Now you’re talkin’ my (neuronal) language!

Prosthetic retinas help blind people see light, but not much more.  We thought it was just a resolution problem, but new research shows that it’s also a data problem.

The retina, which is the light-sensing neuronal tissue in the back of the eye, processes images through several steps.  Cells called photoreceptors detect light.  They pass their information to other neurons for an intermediate processing step, and then that newly coded information is passed to retinal ganglion cells.  Retinal ganglion cells connect straight into the brain.  Voila, vision.

In diseases of blindness, photoreceptors die but those other cells are fine and well.  Prosthetics take advantage of that by stimulating retinal ganglion cells based on what an external camera sees.  In the lab is an alternative to the implantable devices currently used: a blue-light sensing protein is hooked onto retinal ganglion cells.  Flashes of blue light corresponding to the world around stimulate the retinal ganglion cells.  In either case, retinal ganglion cells replace dead photoreceptors.  The problem is that retinal ganglion cells (and the brain) aren’t equipped to handle raw information like that.  They are supposed to get the final message.  Firing retinal ganglion cells in response to light doesn’t send a very detailed message to the brain.

The solution is to create an “encoder.”  The new prosthetic works like this: a camera takes in the scene, as before.  Then, a computer algorithm turns images into electrical pulses. The computer does the intermediate processing normally done by other cells in the retina. The algorithm is based on how normal mice process visual information.  A blue LED sends out flashes of light to match the encoder’s electrical pulses.  This stimulates the blue-light detecting protein that’s been engineered onto retinal ganglion cells.  The end result?  Retinal ganglion cells in blind mice fire in about the same pattern as retinal ganglion cells in a mouse that’s not blind.  Voila, vision.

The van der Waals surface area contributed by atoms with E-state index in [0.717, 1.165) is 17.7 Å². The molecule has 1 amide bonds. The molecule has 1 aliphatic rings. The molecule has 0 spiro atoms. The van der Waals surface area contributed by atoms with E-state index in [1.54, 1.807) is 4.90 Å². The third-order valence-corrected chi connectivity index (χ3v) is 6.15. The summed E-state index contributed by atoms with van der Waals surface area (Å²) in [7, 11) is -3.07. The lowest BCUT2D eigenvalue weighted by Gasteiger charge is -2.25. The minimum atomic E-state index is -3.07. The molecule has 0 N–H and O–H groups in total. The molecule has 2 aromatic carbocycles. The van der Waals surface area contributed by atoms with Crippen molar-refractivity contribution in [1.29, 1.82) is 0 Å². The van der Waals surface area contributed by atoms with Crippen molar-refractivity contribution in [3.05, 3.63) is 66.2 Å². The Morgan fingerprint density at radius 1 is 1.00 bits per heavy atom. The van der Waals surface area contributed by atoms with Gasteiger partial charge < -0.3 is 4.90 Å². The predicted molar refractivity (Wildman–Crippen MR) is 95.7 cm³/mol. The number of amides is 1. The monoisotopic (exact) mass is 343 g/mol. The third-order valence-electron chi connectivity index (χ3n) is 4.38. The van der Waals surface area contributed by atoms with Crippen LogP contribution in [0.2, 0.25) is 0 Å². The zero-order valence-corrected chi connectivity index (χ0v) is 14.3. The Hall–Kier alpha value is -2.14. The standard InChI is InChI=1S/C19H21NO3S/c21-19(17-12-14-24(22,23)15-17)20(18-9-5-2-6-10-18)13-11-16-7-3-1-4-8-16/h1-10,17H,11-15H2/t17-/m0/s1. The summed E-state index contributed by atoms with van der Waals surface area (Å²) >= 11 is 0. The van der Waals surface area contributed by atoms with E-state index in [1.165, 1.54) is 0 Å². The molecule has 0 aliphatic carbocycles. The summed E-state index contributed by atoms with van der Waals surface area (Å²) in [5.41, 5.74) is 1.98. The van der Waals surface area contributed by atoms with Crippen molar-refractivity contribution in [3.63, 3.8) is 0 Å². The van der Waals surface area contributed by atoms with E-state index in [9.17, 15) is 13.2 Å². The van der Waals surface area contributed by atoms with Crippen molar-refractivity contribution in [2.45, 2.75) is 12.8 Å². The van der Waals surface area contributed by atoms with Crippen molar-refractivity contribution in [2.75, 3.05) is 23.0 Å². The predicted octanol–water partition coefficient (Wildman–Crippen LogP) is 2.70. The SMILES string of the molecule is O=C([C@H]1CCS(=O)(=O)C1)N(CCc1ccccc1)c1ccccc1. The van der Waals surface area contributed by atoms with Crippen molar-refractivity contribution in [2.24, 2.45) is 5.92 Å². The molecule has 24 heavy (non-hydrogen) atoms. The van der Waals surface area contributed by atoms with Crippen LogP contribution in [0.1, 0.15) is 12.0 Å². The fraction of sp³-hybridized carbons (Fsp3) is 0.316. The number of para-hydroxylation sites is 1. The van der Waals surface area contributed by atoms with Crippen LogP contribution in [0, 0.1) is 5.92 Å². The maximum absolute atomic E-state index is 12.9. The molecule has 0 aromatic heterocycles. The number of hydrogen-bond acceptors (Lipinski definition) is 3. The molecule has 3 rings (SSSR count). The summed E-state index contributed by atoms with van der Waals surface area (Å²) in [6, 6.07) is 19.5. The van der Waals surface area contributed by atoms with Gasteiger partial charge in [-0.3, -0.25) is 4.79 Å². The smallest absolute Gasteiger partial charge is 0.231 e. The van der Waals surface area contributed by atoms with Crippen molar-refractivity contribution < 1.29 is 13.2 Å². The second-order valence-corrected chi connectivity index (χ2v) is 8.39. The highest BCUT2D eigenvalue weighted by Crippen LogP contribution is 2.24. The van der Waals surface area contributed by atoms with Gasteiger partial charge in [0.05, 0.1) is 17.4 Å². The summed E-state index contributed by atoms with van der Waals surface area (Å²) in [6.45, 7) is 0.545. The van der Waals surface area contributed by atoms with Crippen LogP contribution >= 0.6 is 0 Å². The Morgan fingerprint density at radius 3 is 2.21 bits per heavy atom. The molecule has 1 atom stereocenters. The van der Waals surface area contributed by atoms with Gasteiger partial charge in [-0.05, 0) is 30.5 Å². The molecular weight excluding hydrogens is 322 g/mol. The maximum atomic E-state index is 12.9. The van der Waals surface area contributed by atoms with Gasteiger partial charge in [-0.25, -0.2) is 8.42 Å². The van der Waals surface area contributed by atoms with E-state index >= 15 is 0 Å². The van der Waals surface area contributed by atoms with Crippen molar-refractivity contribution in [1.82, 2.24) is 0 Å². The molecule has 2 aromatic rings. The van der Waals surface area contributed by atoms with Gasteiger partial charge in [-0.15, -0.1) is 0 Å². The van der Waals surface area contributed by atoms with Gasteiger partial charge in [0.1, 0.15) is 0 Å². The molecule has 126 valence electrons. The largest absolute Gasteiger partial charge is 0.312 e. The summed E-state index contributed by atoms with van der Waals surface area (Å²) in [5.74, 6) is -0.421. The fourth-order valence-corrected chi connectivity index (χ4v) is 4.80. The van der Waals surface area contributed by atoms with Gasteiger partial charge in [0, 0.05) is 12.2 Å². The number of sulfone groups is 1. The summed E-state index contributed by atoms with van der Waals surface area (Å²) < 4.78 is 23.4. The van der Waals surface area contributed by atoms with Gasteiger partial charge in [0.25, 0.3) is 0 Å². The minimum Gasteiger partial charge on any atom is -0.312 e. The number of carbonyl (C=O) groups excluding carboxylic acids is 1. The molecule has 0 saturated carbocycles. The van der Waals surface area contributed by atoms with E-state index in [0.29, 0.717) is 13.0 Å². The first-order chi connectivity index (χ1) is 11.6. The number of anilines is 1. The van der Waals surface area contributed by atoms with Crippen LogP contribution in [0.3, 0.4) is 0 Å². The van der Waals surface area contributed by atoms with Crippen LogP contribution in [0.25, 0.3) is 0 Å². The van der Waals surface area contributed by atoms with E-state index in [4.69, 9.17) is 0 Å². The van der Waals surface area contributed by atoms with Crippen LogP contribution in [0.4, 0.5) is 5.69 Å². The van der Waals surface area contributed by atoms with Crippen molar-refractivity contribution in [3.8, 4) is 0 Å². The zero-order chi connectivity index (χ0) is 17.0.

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Reference:  Retinal prosthetic strategy with the capacity to restore normal vision.  Sheila Nirenberg and Chentan Pandarinath.  PNAS epub Aug 13, 2012. doi: 10.1073/pnas.1207035109

Also, a Nature News article by Geoff Brumfiel.  “Prosthetic Retina helps restore sight in mice.”  Nature, Aug 13, 2012.

Image is a schematic of a traditional prosthetic retina.  Credit:  http://www.nsf.gov/od/lpa/news/03/pr03115_images.htm

 

 

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